Also today, another Michael Flynn eruption. We learned that he was working as a foreign agent for another country during the campaign and getting paid for it, big-league and bigly. There are questions tonight about what that White House knew back then and later what he was vetted, if you could call it that at this point, for the national security job.

More now from CNN's Jeff Zeleny.


JEFF ZELENY, CNN SENIOR WHITE HOUSE CORRESPONDENT (voice-over): Was President Trump aware his first national security adviser, General Michael Flynn, was registered as a foreign agent to represent the government of Turkey?

SEAN SPICER, WHITE HOUSE PRESS SECRETARY: Just so we're clear, you wouldn't -- General Flynn filed with the Department of Justice two days ago.

ZELENY: White House Press Secretary Sean Spicer said Flynn's lobbying business was private and took place before he joined the administration. Although at the same time he was advising the Trump campaign last year.

SPICER: That is not up for the government to determine. There are certain private citizens' activities that you conduct and you seek counsel on or professional advice.

ZELENY: Flynn's contract with the government of Turkey ended after the election. Spicer dismissed a series of questions about the lobbying disclosure.

SPICER: No, no, no.

REPORTER: The person who was in line to be the national security adviser may need to register as a foreign agent. And that doesn't raise a red flag?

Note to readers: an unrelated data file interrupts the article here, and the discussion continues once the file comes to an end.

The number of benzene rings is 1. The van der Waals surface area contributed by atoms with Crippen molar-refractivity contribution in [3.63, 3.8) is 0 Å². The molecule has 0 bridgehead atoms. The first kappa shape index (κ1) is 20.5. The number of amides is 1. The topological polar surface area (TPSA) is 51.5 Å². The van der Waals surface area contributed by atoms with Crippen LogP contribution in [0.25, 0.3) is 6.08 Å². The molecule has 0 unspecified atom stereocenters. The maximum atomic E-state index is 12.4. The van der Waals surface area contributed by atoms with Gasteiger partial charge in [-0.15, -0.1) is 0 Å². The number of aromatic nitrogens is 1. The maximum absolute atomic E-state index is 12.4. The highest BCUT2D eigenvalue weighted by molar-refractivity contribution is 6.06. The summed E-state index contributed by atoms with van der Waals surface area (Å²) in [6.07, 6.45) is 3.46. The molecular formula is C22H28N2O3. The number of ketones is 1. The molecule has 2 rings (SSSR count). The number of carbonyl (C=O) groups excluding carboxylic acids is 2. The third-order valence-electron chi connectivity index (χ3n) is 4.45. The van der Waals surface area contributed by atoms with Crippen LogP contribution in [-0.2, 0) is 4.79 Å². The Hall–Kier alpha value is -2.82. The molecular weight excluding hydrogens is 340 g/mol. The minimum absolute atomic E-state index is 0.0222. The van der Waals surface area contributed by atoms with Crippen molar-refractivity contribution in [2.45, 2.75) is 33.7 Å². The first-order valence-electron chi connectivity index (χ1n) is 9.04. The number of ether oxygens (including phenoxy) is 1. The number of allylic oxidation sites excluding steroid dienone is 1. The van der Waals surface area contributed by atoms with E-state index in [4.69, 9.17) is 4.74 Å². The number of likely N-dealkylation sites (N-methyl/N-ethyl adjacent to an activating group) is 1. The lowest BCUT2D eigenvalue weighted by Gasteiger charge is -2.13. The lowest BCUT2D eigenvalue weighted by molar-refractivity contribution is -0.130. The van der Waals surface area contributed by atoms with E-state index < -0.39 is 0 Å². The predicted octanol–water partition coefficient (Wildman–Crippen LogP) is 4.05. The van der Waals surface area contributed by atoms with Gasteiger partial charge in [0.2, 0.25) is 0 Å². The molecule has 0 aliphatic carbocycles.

SPICER: It's not a question of raising a red flag, John. It's a question of whether or not they gave him the advice that they're supposed to.

ZELENY: On day 50 of the Trump presidency, this was the latest distraction at the White House. It's been a full week now since President Trump leveled the explosive accusation that President Obama was spying on him at Trump Tower, but again, today, still no evidence.

DONALD TRUMP, PRESIDENT OF THE UNITED STATES: Thank you all very much. And we're going to get to work.

ZELENY: Asked three times, the president wouldn't say whether he had any proof to back up his unsubstantiated charges. White House is now trying to keep its focus on health care.

TRUMP: And that's what people want, they want repeal and replace.

ZELENY: Yet Washington is consumed by Russia and the widening investigation into any connections between the Trump campaign and Russian operatives.

The congressional probe includes allegations of presidential wiretapping which no one seems to know about but Mr. Trump.

Adam Schiff, the top Democrat on the House Intelligence Committee, told CNN's Manu Raju today he's seen no evidence but suppose the question will come up when James Comey testifies on Capitol Hill later this month.

REP. ADAM SCHIFF (D), CALIFORNIA: He's certainly prepared for the question and I don't see any reason why he can't answer it. He may even welcome the opportunity.

ZELENY: The top Republican on the committee, Chairman Devin Nunes echoed his comment from earlier this week that he had not seen any proof to back up the president's claims.

REP. DEVIN NUNES (R), CALIFORNIA: We want to find that out but at this point I don't have anything to tell you.


BERMAN: All right. Jeff Zeleny joins us tonight.